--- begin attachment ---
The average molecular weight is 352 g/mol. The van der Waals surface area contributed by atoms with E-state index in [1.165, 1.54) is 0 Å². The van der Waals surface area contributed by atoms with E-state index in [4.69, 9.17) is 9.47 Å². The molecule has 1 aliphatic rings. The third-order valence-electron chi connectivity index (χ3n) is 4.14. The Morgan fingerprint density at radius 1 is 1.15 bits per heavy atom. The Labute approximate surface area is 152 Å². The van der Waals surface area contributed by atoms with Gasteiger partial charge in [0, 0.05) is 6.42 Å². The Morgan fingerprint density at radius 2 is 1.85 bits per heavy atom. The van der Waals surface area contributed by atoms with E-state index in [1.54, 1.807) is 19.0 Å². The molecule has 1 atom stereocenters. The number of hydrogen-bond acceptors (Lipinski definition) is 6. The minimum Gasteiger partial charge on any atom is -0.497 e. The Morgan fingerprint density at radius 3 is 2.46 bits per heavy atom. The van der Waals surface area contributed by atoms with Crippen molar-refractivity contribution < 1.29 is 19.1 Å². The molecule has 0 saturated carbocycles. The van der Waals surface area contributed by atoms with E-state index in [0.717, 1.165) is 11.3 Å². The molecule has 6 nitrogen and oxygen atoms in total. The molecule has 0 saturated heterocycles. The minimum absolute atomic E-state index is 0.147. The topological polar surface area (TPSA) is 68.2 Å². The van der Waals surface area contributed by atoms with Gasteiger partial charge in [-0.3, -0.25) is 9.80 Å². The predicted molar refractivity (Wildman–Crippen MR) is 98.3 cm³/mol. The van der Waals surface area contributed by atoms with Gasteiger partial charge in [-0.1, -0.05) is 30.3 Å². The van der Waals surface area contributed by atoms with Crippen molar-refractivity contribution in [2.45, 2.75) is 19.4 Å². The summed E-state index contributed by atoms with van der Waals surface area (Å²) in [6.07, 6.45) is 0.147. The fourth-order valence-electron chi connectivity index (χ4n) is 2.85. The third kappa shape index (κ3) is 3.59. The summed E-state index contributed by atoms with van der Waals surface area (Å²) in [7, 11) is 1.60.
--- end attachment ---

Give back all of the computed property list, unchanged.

The average molecular weight is 352 g/mol. The van der Waals surface area contributed by atoms with E-state index in [1.165, 1.54) is 0 Å². The van der Waals surface area contributed by atoms with E-state index in [4.69, 9.17) is 9.47 Å². The molecule has 1 aliphatic rings. The third-order valence-electron chi connectivity index (χ3n) is 4.14. The Morgan fingerprint density at radius 1 is 1.15 bits per heavy atom. The Labute approximate surface area is 152 Å². The van der Waals surface area contributed by atoms with Gasteiger partial charge in [0, 0.05) is 6.42 Å². The Morgan fingerprint density at radius 2 is 1.85 bits per heavy atom. The van der Waals surface area contributed by atoms with E-state index in [1.54, 1.807) is 19.0 Å². The molecule has 1 atom stereocenters. The number of hydrogen-bond acceptors (Lipinski definition) is 6. The minimum Gasteiger partial charge on any atom is -0.497 e. The Morgan fingerprint density at radius 3 is 2.46 bits per heavy atom. The van der Waals surface area contributed by atoms with Crippen molar-refractivity contribution < 1.29 is 19.1 Å². The molecule has 0 saturated carbocycles. The van der Waals surface area contributed by atoms with E-state index in [0.717, 1.165) is 11.3 Å². The molecule has 6 nitrogen and oxygen atoms in total. The molecule has 0 saturated heterocycles. The minimum absolute atomic E-state index is 0.147. The topological polar surface area (TPSA) is 68.2 Å². The van der Waals surface area contributed by atoms with Gasteiger partial charge in [-0.3, -0.25) is 9.80 Å². The predicted molar refractivity (Wildman–Crippen MR) is 98.3 cm³/mol. The van der Waals surface area contributed by atoms with Gasteiger partial charge in [-0.1, -0.05) is 30.3 Å². The van der Waals surface area contributed by atoms with Crippen molar-refractivity contribution in [2.45, 2.75) is 19.4 Å². The summed E-state index contributed by atoms with van der Waals surface area (Å²) in [6.07, 6.45) is 0.147. The fourth-order valence-electron chi connectivity index (χ4n) is 2.85. The third kappa shape index (κ3) is 3.59. The summed E-state index contributed by atoms with van der Waals surface area (Å²) in [7, 11) is 1.60.